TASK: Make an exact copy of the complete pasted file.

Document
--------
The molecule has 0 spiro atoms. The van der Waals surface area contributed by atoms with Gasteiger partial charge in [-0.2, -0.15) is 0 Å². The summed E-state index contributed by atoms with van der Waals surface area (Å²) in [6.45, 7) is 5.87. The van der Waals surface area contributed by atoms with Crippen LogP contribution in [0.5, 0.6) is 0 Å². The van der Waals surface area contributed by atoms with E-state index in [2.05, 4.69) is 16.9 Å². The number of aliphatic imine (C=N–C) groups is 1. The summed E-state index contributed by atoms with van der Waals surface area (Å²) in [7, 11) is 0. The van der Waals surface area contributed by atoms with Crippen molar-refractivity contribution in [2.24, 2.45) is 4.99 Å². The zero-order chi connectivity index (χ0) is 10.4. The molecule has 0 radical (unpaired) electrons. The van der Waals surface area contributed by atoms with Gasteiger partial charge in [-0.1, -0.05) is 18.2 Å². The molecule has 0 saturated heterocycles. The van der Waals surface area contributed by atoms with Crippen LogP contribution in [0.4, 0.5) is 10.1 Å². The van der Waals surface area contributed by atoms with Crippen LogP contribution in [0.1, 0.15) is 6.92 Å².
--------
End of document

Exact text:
The molecule has 0 spiro atoms. The van der Waals surface area contributed by atoms with Gasteiger partial charge in [-0.2, -0.15) is 0 Å². The summed E-state index contributed by atoms with van der Waals surface area (Å²) in [6.45, 7) is 5.87. The van der Waals surface area contributed by atoms with Crippen LogP contribution in [0.5, 0.6) is 0 Å². The van der Waals surface area contributed by atoms with E-state index in [2.05, 4.69) is 16.9 Å². The number of aliphatic imine (C=N–C) groups is 1. The summed E-state index contributed by atoms with van der Waals surface area (Å²) in [7, 11) is 0. The van der Waals surface area contributed by atoms with Crippen molar-refractivity contribution in [2.24, 2.45) is 4.99 Å². The zero-order chi connectivity index (χ0) is 10.4. The molecule has 0 radical (unpaired) electrons. The van der Waals surface area contributed by atoms with Gasteiger partial charge in [-0.1, -0.05) is 18.2 Å². The molecule has 0 saturated heterocycles. The van der Waals surface area contributed by atoms with Crippen LogP contribution in [0.4, 0.5) is 10.1 Å². The van der Waals surface area contributed by atoms with Crippen LogP contribution in [0.1, 0.15) is 6.92 Å².